*** All the core games since [=B2W2=] have an animated adaption of the upcoming or previous games released during the pre-release season, usually targeted towards the franchise's older audience. Both [[=B2W2=]] and ORAS received short animated trailers, while XY and SM received the miniseries of ''Anime/PokemonOrigins'' and ''Anime/PokemonGenerations'' respectively.
* ''VideoGame/FireEmblem'' will always star a [[HeroesPreferSwords sword-wielding hero]] attached to a [[RoyalsWhoActuallyDoSomething noble or royal house]][[note]]with the exception of Ike, for the most part[[/note]] who has [[YouGottaHaveBlueHair blue or otherwise unnaturally-coloured hair]][[note]]with the exception of [[VideoGame/FireEmblemJugdral Leif]][[/note]]. In the hero's service will be [[RedOniBlueOni a pair of cavaliers, one red and one green]], and they will normally be assisted and advised by [[CrutchCharacter a veteran knight of questionable use]]. There will also be a princess on a pegasus.
** Said knight is usually either [[CrutchCharacter a high-level character that has average or subpar stats for their level and tends to get ignored so they don't take experience away from low-level characters]], or [[SubvertedTrope a low-level promoted character that takes a lot of experience to level (especially at the start), but has good growths and remains useful throughout the game]].
** Other than that, expect the first characters that join to be: a MightyGlacier Armour Knight (Draug), a JackOfAllStats (often MasterOfNone) Archer (Gordin), a FragileSpeedster Pegasus Knight (Caeda) who is often a possible love interest of a main character, a female [[HealerSignsOnEarly Cleric]] (Rena), a LightningBruiser Mercenary (Ogma), an honourable Thief who may or may not start out as an enemy (Julian) and a Myrmidon with a Killing Edge who starts out as a mercenary for the enemy but can be convinced to make a HeelFaceTurn (Nabarl).
** Later on, you can expect to see: a noble cleric/troubadour who is held hostage by the enemy (Maria), the Really700YearsOld TokenMiniMoe [[OurDragonsAreDifferent Manakete]], an AntiVillain enemy commander who ''can't'' join your army due to MyCountryRightOrWrong or other reasons (Camus), an AntiVillain enemy commander who ''can'' join your army (Lorenz), the EleventhHourRanger who's FamedInStory and PurposelyOverpowered (Gotoh), the TinTyrant ruler of TheEmpire (Hardin) and the EvilSorceror who wants to resurrect a SealedEvilInACan (Gharnef).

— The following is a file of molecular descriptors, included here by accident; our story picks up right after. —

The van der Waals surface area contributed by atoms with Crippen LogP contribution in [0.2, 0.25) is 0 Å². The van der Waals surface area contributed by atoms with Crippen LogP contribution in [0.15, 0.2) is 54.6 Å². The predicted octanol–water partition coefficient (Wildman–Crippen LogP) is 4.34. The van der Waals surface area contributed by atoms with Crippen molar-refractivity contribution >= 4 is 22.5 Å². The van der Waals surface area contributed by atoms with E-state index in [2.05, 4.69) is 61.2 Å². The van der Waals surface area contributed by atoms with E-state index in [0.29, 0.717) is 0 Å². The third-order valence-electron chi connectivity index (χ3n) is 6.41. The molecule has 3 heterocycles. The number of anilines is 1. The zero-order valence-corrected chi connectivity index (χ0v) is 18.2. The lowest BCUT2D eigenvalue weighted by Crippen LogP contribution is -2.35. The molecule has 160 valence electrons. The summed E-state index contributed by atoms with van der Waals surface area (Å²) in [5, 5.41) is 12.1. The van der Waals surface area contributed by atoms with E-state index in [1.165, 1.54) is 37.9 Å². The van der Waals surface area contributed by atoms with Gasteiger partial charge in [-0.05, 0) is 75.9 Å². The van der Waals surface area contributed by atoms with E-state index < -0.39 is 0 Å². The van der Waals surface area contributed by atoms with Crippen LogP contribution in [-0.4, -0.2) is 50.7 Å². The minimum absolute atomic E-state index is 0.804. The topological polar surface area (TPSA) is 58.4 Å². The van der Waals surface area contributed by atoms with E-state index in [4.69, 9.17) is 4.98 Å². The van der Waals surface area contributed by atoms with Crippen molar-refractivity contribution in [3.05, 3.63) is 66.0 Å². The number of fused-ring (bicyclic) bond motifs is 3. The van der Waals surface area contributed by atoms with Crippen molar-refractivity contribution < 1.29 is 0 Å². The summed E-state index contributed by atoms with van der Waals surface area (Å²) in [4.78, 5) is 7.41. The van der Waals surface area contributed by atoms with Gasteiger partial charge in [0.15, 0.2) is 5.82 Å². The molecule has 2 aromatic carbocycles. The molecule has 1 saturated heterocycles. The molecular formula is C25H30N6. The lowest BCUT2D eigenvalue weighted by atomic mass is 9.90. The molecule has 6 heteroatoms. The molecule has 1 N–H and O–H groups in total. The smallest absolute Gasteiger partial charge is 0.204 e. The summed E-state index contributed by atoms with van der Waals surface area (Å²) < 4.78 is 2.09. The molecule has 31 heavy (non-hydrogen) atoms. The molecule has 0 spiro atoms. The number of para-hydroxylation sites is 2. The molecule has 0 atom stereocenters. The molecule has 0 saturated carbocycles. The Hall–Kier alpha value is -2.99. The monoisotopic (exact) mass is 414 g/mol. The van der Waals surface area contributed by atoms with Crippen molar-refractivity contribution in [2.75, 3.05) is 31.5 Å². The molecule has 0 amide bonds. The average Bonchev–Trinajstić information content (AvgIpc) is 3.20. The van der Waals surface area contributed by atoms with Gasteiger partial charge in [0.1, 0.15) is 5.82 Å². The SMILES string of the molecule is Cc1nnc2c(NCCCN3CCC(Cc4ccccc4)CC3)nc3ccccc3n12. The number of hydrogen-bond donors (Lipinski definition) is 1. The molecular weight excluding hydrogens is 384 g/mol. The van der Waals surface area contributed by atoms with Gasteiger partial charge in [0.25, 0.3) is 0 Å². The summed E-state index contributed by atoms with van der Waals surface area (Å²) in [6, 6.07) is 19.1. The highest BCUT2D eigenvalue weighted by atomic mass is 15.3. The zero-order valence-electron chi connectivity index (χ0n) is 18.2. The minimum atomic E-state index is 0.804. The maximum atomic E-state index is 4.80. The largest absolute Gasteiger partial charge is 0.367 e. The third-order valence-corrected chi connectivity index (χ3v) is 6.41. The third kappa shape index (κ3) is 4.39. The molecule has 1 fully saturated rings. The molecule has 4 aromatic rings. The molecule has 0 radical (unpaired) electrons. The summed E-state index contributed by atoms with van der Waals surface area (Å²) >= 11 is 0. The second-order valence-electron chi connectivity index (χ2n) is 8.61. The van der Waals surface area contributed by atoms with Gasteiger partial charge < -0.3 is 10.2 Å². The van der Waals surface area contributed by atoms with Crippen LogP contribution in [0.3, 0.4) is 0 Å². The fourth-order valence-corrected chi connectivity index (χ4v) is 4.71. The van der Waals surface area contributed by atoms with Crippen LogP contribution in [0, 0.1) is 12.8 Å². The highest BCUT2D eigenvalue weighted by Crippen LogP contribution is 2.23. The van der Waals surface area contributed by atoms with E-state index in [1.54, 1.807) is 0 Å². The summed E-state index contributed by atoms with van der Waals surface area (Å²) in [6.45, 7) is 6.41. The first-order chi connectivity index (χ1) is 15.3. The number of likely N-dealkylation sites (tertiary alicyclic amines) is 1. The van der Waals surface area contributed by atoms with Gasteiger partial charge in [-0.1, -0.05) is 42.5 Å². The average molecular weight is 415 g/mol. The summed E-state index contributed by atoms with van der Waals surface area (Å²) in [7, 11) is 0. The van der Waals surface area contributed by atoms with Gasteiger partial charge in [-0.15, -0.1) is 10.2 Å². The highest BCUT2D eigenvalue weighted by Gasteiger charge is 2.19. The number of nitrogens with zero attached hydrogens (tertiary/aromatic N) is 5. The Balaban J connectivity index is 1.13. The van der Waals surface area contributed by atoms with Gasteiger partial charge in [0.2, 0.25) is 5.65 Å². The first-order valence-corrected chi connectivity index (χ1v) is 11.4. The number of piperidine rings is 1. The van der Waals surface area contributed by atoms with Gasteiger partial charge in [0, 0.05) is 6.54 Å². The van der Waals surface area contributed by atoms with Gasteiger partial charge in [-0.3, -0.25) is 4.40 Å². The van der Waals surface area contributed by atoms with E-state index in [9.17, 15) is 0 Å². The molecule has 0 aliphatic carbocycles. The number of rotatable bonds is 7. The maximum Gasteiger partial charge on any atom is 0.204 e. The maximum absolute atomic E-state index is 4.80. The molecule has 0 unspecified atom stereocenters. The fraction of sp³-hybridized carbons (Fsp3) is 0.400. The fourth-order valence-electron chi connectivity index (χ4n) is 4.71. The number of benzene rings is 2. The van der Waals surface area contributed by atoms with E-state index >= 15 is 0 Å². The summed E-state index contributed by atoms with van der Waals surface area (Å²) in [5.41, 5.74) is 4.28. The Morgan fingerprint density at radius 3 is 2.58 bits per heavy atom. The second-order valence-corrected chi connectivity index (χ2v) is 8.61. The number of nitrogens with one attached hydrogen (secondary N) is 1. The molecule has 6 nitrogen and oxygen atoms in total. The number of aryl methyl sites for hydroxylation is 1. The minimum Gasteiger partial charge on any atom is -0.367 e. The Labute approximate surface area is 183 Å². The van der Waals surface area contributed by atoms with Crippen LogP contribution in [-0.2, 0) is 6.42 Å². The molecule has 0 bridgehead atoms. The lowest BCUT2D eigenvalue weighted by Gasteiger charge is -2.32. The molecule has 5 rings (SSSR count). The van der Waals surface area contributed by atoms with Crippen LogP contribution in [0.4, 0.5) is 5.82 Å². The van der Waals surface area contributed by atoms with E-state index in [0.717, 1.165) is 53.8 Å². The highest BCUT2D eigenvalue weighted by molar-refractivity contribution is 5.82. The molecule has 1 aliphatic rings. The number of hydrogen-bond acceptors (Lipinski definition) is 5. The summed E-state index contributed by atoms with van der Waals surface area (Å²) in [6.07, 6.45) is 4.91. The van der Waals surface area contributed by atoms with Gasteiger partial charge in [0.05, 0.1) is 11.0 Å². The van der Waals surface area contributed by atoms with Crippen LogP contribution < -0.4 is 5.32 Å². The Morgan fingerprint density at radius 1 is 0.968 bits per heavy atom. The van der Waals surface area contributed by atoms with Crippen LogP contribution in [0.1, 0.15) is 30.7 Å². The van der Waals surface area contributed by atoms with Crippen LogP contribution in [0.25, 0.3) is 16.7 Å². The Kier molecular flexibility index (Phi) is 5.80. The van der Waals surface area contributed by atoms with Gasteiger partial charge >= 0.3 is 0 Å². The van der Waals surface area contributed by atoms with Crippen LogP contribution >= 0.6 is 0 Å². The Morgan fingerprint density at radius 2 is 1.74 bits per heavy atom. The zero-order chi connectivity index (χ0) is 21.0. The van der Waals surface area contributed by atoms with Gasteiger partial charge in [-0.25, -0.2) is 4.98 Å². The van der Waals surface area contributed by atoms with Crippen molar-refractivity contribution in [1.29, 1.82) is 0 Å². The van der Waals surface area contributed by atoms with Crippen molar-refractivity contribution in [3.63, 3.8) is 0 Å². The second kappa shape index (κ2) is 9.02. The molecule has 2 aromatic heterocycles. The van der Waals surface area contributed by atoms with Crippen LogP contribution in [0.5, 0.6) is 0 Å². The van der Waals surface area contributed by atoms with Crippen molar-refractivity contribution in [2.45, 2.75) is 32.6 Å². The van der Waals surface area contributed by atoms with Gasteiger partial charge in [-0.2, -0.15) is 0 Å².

** Anna, a red-haired shopkeeper, is a recurring character in the series who also occasionally runs the game's tutorial and acts as the [[MetaGuy Meta Girl]]. (''Awakening'' revealed that they're all identical-looking siblings) She'll often appear with a boyfriend named Jake.
** Then there's the series namesake itself: even though it may take a different form in each NonLinearSequel, there will always be a MacGuffin called the Fire Emblem.
** There are also minor recurring archetypes that, while not as common as those above, are still quite noticeable: the lord's (usually younger) healer sister, a young red-haired ChildProdigy mage, a sassy (usually mounted) female healer, an unlucky-in-love ChivalrousPervert, a pretty blonde male priest [[DudeLooksLikeALady who looks very feminine]], and a female pale-haired MysteriousWaif with plot-important powers.
** The main lord's love interest is almost always either a pegasus knight (see above), a MysteriousWaif (again, see above), or a healer/spellcaster of some kind, and she and the lord usually meet through one of three ways: ChildhoodFriendRomance, RescueRomance, or LoveAtFirstSight. Even the lords who aren't part of an OfficialCouple have an ImpliedLoveInterest who falls into these criteria.
* The ''Franchise/{{Kirby}}'' games have a few recurring trends:
** Kirby will inevitably end up accidentally unleashing the SealedEvilInACan or [[BatmanGambit helping the villain with his plan]]. If for some reason he doesn't, either King Dedede or Meta Knight will.
** If Meta Knight appears as a boss, expect him to give you a sword at the start of the battle. If he doesn't, he's probably a fake.
** The thundercloud boss Kracko appears in just about every Kirby game. So does Whispy Woods.
** The final boss will almost always be a blob-like EldritchAbomination, often with only one eye. That or they'll become one as a OneWingedAngel.
** A BossRush minigame often shows up. Sometimes it is two of them: The Arena, unlocked after beating the normal story mode, and The True Arena, unlocked after completing the hard mode. The True Arena also often ends with a harder version of the FinalBoss whose name features the word "Soul" in it.
* The MCV is such a staple of the ''VideoGame/CommandAndConquer'' franchise that the [[VideoGame/CommandAndConquerTiberianTwilight sole exception]] to its inclusion was highly controversial. GDI's [[TankGoodness super-heavy, double-barreled Mammoth Tank]] was likewise so iconic of the first game that variants of it show up in most of the spin-offs as the [[VideoGame/CommandAndConquerRedAlrtSeries Soviet Apocalypse tanks]] or [[VideoGame/CommandAndConquerGenerals Chinese Overlord tank]]. In fact, the exact same machine, [[PropRecycling down to the sprites]], can be found in ''[[VideoGame/CommandAndConquerTiberianDawn Tiberian Dawn]]'', ''[[VideoGame/CommandAndConquerRedAlert Red Alert]]'', and ''[[VideoGame/CommandAndConquerTiberianSun Tiberian Sun]]'', operated by GDI, the Soviets, and the Forgotten respectively.